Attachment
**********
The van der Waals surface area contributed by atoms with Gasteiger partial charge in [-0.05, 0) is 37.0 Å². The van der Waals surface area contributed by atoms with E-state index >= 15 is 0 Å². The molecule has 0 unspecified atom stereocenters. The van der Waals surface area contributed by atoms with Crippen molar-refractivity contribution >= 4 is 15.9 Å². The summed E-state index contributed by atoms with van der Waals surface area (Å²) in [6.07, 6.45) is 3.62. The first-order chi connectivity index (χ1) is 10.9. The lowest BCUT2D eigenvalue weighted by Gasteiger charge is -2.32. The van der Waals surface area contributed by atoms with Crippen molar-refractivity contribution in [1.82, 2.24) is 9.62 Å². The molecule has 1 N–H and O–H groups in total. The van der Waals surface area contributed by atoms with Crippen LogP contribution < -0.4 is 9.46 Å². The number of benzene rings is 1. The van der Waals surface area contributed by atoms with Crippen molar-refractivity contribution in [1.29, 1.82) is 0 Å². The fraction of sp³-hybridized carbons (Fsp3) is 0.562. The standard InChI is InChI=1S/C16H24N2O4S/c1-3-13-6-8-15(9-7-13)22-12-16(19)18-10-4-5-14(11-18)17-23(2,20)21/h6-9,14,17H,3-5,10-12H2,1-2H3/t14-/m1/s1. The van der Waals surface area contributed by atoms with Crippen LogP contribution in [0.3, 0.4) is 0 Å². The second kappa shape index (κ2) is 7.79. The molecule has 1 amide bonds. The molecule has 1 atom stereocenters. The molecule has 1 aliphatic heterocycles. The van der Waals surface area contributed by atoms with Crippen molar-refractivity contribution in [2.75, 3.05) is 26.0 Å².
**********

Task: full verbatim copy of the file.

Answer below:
The van der Waals surface area contributed by atoms with Gasteiger partial charge in [-0.05, 0) is 37.0 Å². The van der Waals surface area contributed by atoms with E-state index >= 15 is 0 Å². The molecule has 0 unspecified atom stereocenters. The van der Waals surface area contributed by atoms with Crippen molar-refractivity contribution >= 4 is 15.9 Å². The summed E-state index contributed by atoms with van der Waals surface area (Å²) in [6.07, 6.45) is 3.62. The first-order chi connectivity index (χ1) is 10.9. The lowest BCUT2D eigenvalue weighted by Gasteiger charge is -2.32. The van der Waals surface area contributed by atoms with Crippen molar-refractivity contribution in [1.82, 2.24) is 9.62 Å². The molecule has 1 N–H and O–H groups in total. The van der Waals surface area contributed by atoms with Crippen LogP contribution < -0.4 is 9.46 Å². The number of benzene rings is 1. The van der Waals surface area contributed by atoms with Crippen molar-refractivity contribution in [1.29, 1.82) is 0 Å². The fraction of sp³-hybridized carbons (Fsp3) is 0.562. The standard InChI is InChI=1S/C16H24N2O4S/c1-3-13-6-8-15(9-7-13)22-12-16(19)18-10-4-5-14(11-18)17-23(2,20)21/h6-9,14,17H,3-5,10-12H2,1-2H3/t14-/m1/s1. The van der Waals surface area contributed by atoms with Crippen LogP contribution in [0.3, 0.4) is 0 Å². The second kappa shape index (κ2) is 7.79. The molecule has 1 amide bonds. The molecule has 1 atom stereocenters. The molecule has 1 aliphatic heterocycles. The van der Waals surface area contributed by atoms with Crippen molar-refractivity contribution in [2.75, 3.05) is 26.0 Å².